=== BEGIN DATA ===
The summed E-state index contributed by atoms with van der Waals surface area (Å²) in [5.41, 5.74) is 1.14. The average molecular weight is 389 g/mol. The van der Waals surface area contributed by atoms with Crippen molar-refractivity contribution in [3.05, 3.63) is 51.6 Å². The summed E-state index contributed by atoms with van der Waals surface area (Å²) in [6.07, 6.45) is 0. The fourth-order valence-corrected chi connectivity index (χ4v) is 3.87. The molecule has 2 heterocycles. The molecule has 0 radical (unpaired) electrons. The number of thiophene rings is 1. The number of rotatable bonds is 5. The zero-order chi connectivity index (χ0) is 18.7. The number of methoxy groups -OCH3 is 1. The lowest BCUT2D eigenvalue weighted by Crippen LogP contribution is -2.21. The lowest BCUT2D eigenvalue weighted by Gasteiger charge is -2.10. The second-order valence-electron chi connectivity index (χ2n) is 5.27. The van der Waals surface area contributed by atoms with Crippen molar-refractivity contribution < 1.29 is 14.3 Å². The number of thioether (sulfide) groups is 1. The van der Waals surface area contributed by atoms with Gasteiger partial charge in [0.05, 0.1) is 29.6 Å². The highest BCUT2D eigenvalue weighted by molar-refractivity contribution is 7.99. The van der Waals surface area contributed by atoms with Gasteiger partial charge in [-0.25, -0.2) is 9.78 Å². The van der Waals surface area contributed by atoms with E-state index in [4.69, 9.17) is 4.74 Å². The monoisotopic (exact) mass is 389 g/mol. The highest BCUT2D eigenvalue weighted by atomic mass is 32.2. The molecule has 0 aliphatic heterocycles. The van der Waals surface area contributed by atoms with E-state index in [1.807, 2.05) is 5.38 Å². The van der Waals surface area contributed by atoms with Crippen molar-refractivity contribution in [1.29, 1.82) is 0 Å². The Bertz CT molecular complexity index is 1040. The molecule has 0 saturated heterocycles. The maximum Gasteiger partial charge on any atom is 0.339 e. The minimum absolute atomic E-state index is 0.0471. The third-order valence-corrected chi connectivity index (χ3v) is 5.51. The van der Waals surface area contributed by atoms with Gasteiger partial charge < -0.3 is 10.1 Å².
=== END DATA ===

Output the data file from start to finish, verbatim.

The summed E-state index contributed by atoms with van der Waals surface area (Å²) in [5.41, 5.74) is 1.14. The average molecular weight is 389 g/mol. The van der Waals surface area contributed by atoms with Crippen molar-refractivity contribution in [3.05, 3.63) is 51.6 Å². The summed E-state index contributed by atoms with van der Waals surface area (Å²) in [6.07, 6.45) is 0. The fourth-order valence-corrected chi connectivity index (χ4v) is 3.87. The molecule has 2 heterocycles. The molecule has 0 radical (unpaired) electrons. The number of thiophene rings is 1. The number of rotatable bonds is 5. The zero-order chi connectivity index (χ0) is 18.7. The number of methoxy groups -OCH3 is 1. The lowest BCUT2D eigenvalue weighted by Crippen LogP contribution is -2.21. The lowest BCUT2D eigenvalue weighted by Gasteiger charge is -2.10. The second-order valence-electron chi connectivity index (χ2n) is 5.27. The van der Waals surface area contributed by atoms with Crippen molar-refractivity contribution < 1.29 is 14.3 Å². The number of thioether (sulfide) groups is 1. The van der Waals surface area contributed by atoms with Gasteiger partial charge in [0.05, 0.1) is 29.6 Å². The highest BCUT2D eigenvalue weighted by molar-refractivity contribution is 7.99. The van der Waals surface area contributed by atoms with Gasteiger partial charge in [-0.25, -0.2) is 9.78 Å². The van der Waals surface area contributed by atoms with E-state index in [4.69, 9.17) is 4.74 Å². The monoisotopic (exact) mass is 389 g/mol. The highest BCUT2D eigenvalue weighted by atomic mass is 32.2. The molecule has 0 aliphatic heterocycles. The van der Waals surface area contributed by atoms with E-state index in [1.807, 2.05) is 5.38 Å². The van der Waals surface area contributed by atoms with Crippen molar-refractivity contribution in [1.29, 1.82) is 0 Å². The Bertz CT molecular complexity index is 1040. The molecule has 0 saturated heterocycles. The maximum Gasteiger partial charge on any atom is 0.339 e. The minimum absolute atomic E-state index is 0.0471. The third-order valence-corrected chi connectivity index (χ3v) is 5.51. The van der Waals surface area contributed by atoms with Gasteiger partial charge < -0.3 is 10.1 Å².